First, note that CDC stands for “Centre for Disease Control” – not “Centre for Infectious Disease Control” or only “Pandemic Control”. Some of the early public discussion suggests it is all about infectious diseases. It should be more than just infectious diseases.
The US CDC’s goals and budget cover infectious disease, but also spending on risk factors for, and the prevention of, non-communicable disease such as cancer, heart disease, diabetes. There are also strong foci on health equity and workforce capacity.
Yes, the COVID-19 pandemic is the impetus to get a CDC over the line here in Australia. And a future CDC should make us much more prepared for a future pandemic (think quarantine facilities, nationally “joined up” data and surveillance).
However, in the 24 months since COVID-19 arrived, deaths from non-communicable diseases have far out-numbered deaths from COVID-19. And tobacco has caused four times as many deaths as COVID-19.
Good data essential
Second, a cornerstone on public health and prevention is good data. Australian health data is hopelessly fragmented and challenging to access. States guard their hospital data, and the feds guard pharmaceutical and other data. Ever wondered why you haven’t seen any published estimates of COVID-19 vaccine effectiveness for Australia? You guessed it.
It is like banging your head against a brick wall to join up COVID-19 case registration data, COVID-19 vaccination data and hospitalisation and death data. Yet the UK, Israel and Qatar seem to be able to do it – within weeks, not years.
Here is another example of (absent) data. According to the Australian Institute of Health and Welfare’s Burden of Disease Study, poor nutrition causes about 5.4 per cent of all health loss in Australia, while obesity causes 8.4 per cent. Yet it is now over 10 years since the last national nutrition survey.
There are many moves afoot to improve data quality and access in Australia. Good – and bring it on (faster). A new CDC needs seamless access to such data, pooling national and state and other datasets, for both its own internal uses and access by researchers and analysts.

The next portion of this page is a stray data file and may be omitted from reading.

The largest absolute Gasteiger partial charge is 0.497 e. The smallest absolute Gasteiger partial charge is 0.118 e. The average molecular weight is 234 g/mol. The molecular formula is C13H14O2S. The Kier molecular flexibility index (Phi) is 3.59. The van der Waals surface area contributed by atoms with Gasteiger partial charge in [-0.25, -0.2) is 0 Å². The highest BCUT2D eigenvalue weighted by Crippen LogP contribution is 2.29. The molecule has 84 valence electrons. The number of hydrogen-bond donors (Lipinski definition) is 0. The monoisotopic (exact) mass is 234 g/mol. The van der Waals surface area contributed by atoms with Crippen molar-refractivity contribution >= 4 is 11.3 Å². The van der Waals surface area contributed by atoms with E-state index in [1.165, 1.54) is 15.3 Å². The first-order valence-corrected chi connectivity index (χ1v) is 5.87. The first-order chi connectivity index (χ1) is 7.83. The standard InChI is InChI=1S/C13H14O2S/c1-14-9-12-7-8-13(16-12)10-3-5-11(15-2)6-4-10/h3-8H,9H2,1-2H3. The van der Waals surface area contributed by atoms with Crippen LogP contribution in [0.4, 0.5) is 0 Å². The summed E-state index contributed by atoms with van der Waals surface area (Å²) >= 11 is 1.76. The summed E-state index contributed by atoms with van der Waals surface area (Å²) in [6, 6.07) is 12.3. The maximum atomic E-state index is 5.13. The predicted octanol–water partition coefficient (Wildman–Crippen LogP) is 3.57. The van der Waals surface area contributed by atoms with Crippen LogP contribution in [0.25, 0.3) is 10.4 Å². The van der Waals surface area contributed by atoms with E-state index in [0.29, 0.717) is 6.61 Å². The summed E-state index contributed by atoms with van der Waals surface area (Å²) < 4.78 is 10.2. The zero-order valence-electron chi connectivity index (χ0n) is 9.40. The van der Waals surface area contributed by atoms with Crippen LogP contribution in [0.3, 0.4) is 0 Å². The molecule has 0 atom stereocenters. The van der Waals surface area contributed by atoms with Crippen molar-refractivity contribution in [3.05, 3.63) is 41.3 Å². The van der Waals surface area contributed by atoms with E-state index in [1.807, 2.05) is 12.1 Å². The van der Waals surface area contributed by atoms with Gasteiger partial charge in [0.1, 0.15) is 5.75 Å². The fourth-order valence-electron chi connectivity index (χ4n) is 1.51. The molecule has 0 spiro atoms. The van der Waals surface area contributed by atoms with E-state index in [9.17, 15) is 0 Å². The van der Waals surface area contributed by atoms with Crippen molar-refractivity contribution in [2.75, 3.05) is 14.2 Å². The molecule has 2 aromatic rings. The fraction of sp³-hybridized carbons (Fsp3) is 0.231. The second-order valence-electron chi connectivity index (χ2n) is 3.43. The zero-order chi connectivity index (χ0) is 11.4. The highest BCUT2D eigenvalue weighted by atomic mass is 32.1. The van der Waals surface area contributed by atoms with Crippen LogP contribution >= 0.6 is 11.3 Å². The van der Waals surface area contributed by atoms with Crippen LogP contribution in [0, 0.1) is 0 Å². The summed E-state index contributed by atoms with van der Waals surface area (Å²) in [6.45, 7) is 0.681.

Prevention leads to productivity
Third, prevention usually saves health system expenditure down the line, by preventing disease that clogs up health systems – even after allowing for people living longer and “costing more” later in life, especially if we are preventing costly disease like those associated with overweight and obesity. We need robust and comparable data on these savings to rationally inform the prioritisation of preventive interventions.
Fourth, and related, prevention of disease among the working age population can lead to productivity increases. This means higher GDP and more tax revenue to government from a more productive workforce. But this can get controversial. Do we prioritise prevention of disease among working age folk over retired folk? It is still a reality we have to grapple with.
As we live longer, we are going to need to prioritise interventions that improve quality of life (for all ages), reduce health system expenditure, and increase our productivity to support an ageing population. This requires good data, brought together in comparable and robust ways.
The good news is we are at a point in time where epidemiology, economics and data science can be blended to achieve this knowledge-base for debate, planning and prioritisation.
Change at the top of the cliff, not the bottom
These are just some of the considerations we need to keep in mind as we think about how to best implement a CDC “Aussie style”. It is important we keep these higher-level considerations in mind, to keep in check the inevitable parochialism that will soon raise its head – things like “Will the CDC be in Darwin or Canberra?”
And we need to resist diverting all our attention to ambulance ramping, and stories of woe in health care that pull political activity back to the bottom of the cliff. Because in the medium to long term, the top of the cliff – prevention – is where the big changes can be made.
Yes, an Australian CDC needs to have infectious disease, bioterrorism and pandemic preparedness as major foci. But the prevention of non-communicable diseases needs inclusion too.
There is currently no peak agency in Australia that wears this hat; an Australian National Preventive Health Agency was established in 2010, but then disestablished in 2014.
The roles a CDC could productively take on non-communicable disease prevention include biannual “health of the nation” reports and scorecards as to progress (e.g. against the National Preventive Health Strategy), advising on “best buys” in prevention, and monitoring and evaluation of funded programs. Such roles undertaken independently of government will enhance public and political debate and decision-making.